Derek DeWitt: Yeah. Oh, that’s a nice way to say that. You know, another thing that I find quite interesting about these is that you can very quickly translate messages into other languages. Obviously we can use Google Translate and other things, but I I think you can actually say, here’s a message, translate it into French, German, Spanish, Czech and Danish right now. And it does them all at the same time.
Debbie DeWitt: Yeah, it does that. I did that the other day. I was translating words into 10 languages with one prompt, which was great. But I will say, anytime you use AI to create any content, make sure you’re spot checking it. You know, some translations, some facts, and definitely math isn’t always accurate. So, definitely if you give it a big logic problem or something like that, just check its work.
Derek DeWitt: And if at all possible, when you’re translating into other languages, just to give it to a native speaker or someone who’s quite proficient in that language and just have them give it a once over, just to double check.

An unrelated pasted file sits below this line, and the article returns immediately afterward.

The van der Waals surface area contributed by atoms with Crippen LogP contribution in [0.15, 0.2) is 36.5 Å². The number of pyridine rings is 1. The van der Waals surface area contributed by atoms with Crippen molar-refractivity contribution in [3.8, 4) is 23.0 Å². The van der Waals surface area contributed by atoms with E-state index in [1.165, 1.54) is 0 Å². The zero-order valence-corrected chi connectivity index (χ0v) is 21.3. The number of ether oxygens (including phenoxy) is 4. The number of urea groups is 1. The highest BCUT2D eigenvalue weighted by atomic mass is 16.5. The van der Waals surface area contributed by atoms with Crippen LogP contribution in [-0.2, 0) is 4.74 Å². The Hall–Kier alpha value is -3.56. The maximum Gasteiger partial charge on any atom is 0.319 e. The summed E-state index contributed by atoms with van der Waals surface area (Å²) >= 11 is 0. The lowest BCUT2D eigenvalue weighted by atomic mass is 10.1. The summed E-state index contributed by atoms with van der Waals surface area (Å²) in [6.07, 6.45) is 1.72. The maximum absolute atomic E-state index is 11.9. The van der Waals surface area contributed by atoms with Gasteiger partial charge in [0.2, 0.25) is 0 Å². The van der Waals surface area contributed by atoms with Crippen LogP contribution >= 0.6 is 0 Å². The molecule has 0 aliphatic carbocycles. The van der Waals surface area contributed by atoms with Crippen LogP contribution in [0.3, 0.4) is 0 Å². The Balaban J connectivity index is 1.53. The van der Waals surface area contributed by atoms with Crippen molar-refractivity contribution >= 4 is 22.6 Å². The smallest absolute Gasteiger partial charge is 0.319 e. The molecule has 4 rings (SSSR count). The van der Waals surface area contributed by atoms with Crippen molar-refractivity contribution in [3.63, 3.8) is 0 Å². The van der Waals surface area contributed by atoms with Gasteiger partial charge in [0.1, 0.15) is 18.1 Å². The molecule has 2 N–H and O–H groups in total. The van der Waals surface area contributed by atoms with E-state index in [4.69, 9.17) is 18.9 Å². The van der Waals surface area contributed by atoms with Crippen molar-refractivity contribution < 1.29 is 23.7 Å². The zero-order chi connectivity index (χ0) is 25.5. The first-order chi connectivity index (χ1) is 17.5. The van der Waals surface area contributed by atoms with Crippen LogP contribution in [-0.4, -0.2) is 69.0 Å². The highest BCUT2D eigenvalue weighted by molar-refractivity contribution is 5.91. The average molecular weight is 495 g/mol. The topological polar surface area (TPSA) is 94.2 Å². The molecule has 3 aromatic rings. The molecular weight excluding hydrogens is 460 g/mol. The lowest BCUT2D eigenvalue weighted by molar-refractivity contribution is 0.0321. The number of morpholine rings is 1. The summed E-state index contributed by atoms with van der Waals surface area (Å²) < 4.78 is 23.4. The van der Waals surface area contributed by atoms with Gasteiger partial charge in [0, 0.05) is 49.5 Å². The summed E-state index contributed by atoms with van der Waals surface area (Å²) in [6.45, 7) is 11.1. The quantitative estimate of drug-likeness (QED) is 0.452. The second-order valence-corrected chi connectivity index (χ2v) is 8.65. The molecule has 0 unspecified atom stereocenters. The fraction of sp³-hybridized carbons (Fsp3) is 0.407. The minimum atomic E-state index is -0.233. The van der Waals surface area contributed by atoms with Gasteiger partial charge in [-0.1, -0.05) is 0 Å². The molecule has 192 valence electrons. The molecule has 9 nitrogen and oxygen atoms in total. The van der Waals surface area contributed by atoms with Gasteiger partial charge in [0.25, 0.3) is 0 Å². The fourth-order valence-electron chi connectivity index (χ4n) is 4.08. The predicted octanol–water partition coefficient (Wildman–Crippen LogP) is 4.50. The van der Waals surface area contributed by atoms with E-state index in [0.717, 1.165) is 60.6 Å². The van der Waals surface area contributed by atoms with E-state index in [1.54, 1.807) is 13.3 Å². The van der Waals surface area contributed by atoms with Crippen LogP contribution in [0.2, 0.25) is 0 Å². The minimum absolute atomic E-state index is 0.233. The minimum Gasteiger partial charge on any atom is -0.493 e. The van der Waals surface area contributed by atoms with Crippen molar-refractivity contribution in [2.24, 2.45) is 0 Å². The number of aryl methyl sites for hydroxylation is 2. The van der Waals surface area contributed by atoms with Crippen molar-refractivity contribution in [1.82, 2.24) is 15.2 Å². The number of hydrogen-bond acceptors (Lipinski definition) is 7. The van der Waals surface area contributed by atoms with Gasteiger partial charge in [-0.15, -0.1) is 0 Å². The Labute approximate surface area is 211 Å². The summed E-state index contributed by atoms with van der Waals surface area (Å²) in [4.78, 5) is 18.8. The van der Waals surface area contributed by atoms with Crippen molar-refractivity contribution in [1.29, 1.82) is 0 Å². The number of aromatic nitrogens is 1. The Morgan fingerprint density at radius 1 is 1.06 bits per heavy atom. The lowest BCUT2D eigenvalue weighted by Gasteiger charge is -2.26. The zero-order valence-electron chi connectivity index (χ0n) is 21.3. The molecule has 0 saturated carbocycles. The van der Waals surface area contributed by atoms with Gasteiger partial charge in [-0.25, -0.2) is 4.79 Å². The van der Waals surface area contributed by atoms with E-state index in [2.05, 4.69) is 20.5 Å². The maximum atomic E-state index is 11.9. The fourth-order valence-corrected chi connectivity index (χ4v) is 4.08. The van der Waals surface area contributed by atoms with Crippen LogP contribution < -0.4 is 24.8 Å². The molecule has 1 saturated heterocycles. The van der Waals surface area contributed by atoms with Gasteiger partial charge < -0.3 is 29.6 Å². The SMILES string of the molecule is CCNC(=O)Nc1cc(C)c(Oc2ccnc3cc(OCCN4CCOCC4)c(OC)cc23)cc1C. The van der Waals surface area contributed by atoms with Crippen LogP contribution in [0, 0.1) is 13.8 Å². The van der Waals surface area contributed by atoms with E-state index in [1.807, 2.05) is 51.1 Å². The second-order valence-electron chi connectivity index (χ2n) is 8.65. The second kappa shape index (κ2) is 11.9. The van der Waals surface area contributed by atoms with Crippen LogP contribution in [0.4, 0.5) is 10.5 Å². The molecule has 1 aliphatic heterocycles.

Debbie DeWitt: Yeah, definitely.
Derek DeWitt: You don’t want to accidentally use the wrong idiom, which you go, oh God, that is a totally different meaning in that society. Ha ha ha.
Debbie DeWitt: Well, yeah. And I think that plays into, we’ve talked about localization before. And certainly, if you’re going into different languages, hopefully you have someone on the ground in those offices or those branches that will take a look at those for you.
Derek DeWitt: Right. And it’s literally, it’s done the bulk of the work for you, so this is just a moment of that person’s time.
Debbie DeWitt: Yeah.
Derek DeWitt: Okay. Now you also said it can act like an editor. So, let’s say I already used the editor in Word to check my spelling and grammar because I don’t have access to Copilot yet.
Debbie DeWitt: It’s coming.
Derek DeWitt: And for people that don’t know, Copilot is the integrated AI helper that’s getting pushed out to all Microsoft products, including Microsoft Word. So, remember Clippy? It’s gonna be like a much more sophisticated Clippy. It’s gonna be able to help you with a whole bunch of things, or you can just never use it. It doesn’t matter. But anyway, so I’ve used whatever I have in Word to help me out. What else can AI chat tools do in the role of an editor?